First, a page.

Paul’s narration jumps forward to the day he is diagnosed with cancer, where the prologue left off. He and Lucy look at the CT scan images, which show that the tumors have invaded multiple organ systems. The prognosis is grim, and the two of them begin to cry. Lucy tells Paul she loves him; Paul tells her that he is afraid to die. He then begins to think of Lucy’s future, and tells her to remarry.
Paul’s first thoughts after his diagnosis immediately jump to what will be most valuable for him going forward: his remaining time (and lack of it), and ensuring that his wife has a good future. Lucy, for her own part, begins to take on her own role in providing Paul with the support that he showed so many others.
Paul’s friend Victoria stops by his room, and the two discuss the scans and his treatments. She begins to talk about the logistics of Paul returning to residency, but Paul stops her, believing that he will never return to the hospital as a doctor.
Again, Paul has little hope in his future, believing he has very little time left. However, with the help of his oncologist, he is eventually able to return to residency in order to keep his life and his career going.
Paul’s brother Jeevan arrives and tries to comfort Paul by telling him that he has already accomplished so much. Paul is upset by his words, knowing that so much of his life has been spent “building potential,” and now that potential will be unfulfilled because his future has been taken from him.
The fact that Jeevan arrives so soon again identifies another value: family. In the absence of time, family itself becomes a value. Jeevan’s statement, however, is less than comforting to Paul because so much of his life thus far had been building up to a future that would no longer exist.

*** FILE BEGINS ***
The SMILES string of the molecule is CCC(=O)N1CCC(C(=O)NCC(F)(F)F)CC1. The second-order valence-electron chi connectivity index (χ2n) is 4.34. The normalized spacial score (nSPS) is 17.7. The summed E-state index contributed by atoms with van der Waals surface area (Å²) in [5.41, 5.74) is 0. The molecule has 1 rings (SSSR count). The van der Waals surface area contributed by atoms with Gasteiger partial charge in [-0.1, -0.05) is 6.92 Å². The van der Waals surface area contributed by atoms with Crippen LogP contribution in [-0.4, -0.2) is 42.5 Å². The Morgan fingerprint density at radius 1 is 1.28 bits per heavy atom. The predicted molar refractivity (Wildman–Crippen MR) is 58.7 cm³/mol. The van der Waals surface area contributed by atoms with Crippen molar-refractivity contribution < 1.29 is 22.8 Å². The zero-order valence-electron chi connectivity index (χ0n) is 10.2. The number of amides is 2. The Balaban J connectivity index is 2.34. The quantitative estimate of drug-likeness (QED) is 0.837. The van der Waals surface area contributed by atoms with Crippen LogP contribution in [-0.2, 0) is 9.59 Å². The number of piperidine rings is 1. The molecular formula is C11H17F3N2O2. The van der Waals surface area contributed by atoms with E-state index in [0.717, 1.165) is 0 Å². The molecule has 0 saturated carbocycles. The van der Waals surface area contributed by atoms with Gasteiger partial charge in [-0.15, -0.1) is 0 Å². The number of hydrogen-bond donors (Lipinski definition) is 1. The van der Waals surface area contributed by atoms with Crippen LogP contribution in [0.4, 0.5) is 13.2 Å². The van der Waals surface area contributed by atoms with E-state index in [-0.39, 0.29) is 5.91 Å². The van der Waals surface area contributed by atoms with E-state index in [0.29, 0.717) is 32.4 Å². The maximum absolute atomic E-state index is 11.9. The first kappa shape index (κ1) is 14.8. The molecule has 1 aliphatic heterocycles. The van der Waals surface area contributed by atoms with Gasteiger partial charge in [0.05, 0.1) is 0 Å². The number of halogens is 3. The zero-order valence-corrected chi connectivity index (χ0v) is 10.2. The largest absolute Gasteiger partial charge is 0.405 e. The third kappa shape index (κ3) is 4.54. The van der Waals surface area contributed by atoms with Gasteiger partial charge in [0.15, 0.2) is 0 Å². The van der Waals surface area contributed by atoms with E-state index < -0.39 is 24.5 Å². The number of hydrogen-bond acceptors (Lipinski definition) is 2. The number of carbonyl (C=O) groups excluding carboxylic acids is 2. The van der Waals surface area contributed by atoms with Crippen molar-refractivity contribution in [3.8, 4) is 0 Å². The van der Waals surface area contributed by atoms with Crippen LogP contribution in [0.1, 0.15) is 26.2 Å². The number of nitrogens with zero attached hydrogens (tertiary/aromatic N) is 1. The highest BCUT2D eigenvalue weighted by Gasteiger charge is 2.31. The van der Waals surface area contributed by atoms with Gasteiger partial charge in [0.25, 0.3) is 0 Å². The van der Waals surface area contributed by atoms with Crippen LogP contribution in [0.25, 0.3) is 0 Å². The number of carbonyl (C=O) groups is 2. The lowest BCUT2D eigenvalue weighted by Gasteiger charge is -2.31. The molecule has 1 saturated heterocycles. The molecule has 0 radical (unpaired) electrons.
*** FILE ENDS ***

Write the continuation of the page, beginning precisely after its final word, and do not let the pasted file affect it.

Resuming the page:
That night, Paul briefly meets his oncologist, Emma Hayward, prior to a more official appointment the following week. Emma begins to step Paul through his treatment plan, which will depend on the results of certain lab results from Paul’s tumor sample. Paul asks to know about the Kaplan-Meier survival curves for his type of cancer. Emma refuses to share the statistical details.
Paul is initially frustrated with Emma’s treatment of him. Yet many of the things she does echo Paul’s own thoughts on what makes a good physician, particularly refusing to give patients detailed statistical data. At this moment, however, Paul has not yet become accustomed to being a patient, and being taken care of.
Emma continues stepping through what Paul’s treatment might look like and offers to discuss how Paul might be able to return to work. Paul is baffled by this offer, believing that returning to work was an impossibility given the severity of the tumors. He begins to wonder if he is wrong about his prognosis.
Even in their first conversation, Emma offers Paul hope and confidence in the idea of having a future, and she follows through in her work to set him back on his feet and forge a new chapter of his life.
Emma leaves, and Paul, Lucy and his family begin to search their network of medical colleagues for the best lung cancer oncologists. They quickly discover that Emma is not only one of the best oncologists for lung cancer but is also is known for her deep compassion.